This is a confession, but one I don’t feel bad about and one that people might think I’m crazy for admitting: I wear cropped or capri pants for my summer runs. I vary between longer and shorter versions. I rarely, if ever, wear shorts. I own one running skirt that I also rarely wear.
I love crops. I have about 10 pairs. This summer I’m particularly favoring longer ones, the ones that hit around the ankle. I don’t live in a particularly cool place during the summer either. It’s been hitting the 100-plus temperatures here lately. That makes for some miserable running at certain points of the day.
Surprisingly, though, I don’t get too hot in my crops. If I’m not wearing a tank top, though, I feel like I’m burning up. (That’s for another post, though.)
There’s another really important reason, though, that I wear crops.
Despite more than two years of running, calorie counting and eating (mostly) well, my thighs touch.
You can kind of see my conundrum here. My thighs are in the same area code all the time. To be fair, when I weighed 135 pounds in high school I still had pretty significant chafing. My legs are much more toned now too.
So when I wear shorts, I chafe. No matter how much Glide I apply, I still chafe.
That means I’ve come to love capris to the point that I’ve tried multiple different pairs.
As I mentioned before, I’m favoring longer ones this summer. The pair I’m wearing today (above) are Nike Relay running capris. I purchased them from Nike.com earlier this year. At the time, my running pants were getting too warm to wear, but it still wasn’t nice enough for my short capris.
At $58, they weren’t as pricey as some of my other ones, but they fit the purpose. They are just black, tight pants basically. No frills outside of the Swoosh symbol. They are lightweight too.
The Nike capris were also my first pair of long capris since actually moving to running clothes at the beginning of 2011. I’m not even kidding. I used to run in cotton tights, basically, all the time. Then I finally moved into better clothes when I started doing half marathons (just the right time).
That led to more capris, I’m kind of embarrassed to confess.
I found the Lululemon Run: In the Sun Crop soon after. A photo of the side mesh areas is at the top of this blog.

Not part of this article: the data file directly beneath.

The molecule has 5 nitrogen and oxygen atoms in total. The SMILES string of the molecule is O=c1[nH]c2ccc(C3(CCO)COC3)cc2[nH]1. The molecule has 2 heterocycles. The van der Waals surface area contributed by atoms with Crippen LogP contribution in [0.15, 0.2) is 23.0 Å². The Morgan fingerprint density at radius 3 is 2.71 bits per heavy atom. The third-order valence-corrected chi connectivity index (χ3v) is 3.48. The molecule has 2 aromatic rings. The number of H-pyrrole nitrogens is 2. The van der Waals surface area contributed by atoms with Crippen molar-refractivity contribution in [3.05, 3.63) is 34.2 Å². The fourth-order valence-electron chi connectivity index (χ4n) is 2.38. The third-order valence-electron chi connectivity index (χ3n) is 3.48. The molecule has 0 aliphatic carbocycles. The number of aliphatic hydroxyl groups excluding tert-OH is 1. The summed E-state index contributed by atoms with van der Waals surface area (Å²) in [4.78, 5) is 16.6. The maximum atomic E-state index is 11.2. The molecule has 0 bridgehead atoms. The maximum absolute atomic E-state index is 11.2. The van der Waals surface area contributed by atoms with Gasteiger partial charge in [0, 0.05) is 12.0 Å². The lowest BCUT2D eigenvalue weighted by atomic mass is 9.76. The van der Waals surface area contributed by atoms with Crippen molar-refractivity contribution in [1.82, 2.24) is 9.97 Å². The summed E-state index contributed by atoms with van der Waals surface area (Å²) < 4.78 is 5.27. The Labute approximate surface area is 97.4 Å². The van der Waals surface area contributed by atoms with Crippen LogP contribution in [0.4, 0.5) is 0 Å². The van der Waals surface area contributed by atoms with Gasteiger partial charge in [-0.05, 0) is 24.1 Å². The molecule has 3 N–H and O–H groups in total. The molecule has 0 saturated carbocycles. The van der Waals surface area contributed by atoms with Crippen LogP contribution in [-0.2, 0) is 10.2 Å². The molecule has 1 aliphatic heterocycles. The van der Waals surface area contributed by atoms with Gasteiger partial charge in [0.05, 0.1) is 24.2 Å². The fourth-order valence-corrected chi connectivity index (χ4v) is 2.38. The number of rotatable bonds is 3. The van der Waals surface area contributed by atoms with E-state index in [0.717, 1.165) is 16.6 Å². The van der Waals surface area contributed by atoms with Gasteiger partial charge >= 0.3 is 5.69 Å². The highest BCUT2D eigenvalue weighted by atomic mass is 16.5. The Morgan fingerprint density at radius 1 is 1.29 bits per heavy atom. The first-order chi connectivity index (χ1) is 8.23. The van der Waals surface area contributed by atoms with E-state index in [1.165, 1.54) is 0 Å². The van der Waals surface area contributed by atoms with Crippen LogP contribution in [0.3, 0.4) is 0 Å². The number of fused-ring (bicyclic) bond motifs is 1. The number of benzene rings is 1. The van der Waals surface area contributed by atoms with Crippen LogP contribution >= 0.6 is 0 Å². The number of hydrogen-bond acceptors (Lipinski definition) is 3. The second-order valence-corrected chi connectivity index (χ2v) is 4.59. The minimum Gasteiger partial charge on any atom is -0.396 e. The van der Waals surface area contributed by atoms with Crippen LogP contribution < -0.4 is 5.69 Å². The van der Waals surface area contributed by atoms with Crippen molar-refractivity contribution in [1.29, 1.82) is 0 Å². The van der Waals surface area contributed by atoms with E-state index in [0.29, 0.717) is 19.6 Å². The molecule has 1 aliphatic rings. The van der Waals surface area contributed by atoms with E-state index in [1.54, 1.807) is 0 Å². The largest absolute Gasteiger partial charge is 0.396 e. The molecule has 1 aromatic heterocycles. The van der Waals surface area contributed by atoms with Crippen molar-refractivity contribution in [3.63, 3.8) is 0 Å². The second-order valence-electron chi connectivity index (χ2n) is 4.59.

These crops, at a whopping $88, are basically ten steps above the Nike ones. They are made of Lululemon’s Power Luxtreme. They have Circle Mesh in places were a lady is prone to sweating too. And they are smooth to the touch. I kind of fell in love in a way that I didn’t with the Nike capris.
I loved these so much, I purchased a second pair after getting some cash for my birthday.
In this photo, the crops appear more black than gray. But they are gray, with a wide waistband. The inner is more of a black color. The color here is called “deep coal.”
There’s a closeup of the waistband detail. These pants, as I mentioned before, are smooth and comfortable. I especially like the mesh sides that really breathe when I run. In fact, on the hottest days of the year, I prefer these crops. I wore them for the marathon in San Diego and the endurance run.
When I run, I literally feel as if the wind is coming through the mesh.
There’s another close-up of the mesh sides. The best part of these pants is that the mesh crunching doesn’t spread out where it’s straight. It actually looks pretty cute when worn.
I also recently purchased another pair of Lululemon crops which I’m kind of on the fence about still.
The Run: Inspire Crop II are beautiful in design. They are more basic than the Run in the Sun crops, not nearly as fancy on the sides. And they are a little bit longer as well.
The Inspire Crop II’s are basic at the top. You can see at this point that I have a bit of a love for basic black. I’m not big on branching out to new colors. The only area I am is in my shirt selections, which explains why I am big on buying bright colors lately, especially for running. Case in point are more Lululemon shirts.
Love the “ray” color from Lululemon.
The Inspire Crop II’s are also detailed near the bottom of the crop. They aren’t cheap, though, at $86.
The biggest difference between the Lululemon crops and the Nike capris come in the stitching. Lululemon pays close attention to detail when it comes to the stitching. The Nike ones seem to rise a little more than the Lululemon ones. It’s not a huge difference, but it’s enough that I notice more when I’m running in the Nike capris.
Plus, the Lululemon ones seem to “whish” in the thigh area a little bit better. (That’s really important. I may have fat little thighs, but I really don’t want sweat accumulation down there. I know, too much information.)
For me, crops are the only ways to go. Even if it’s warm outside, one of these pairs has become a go-to all seasons.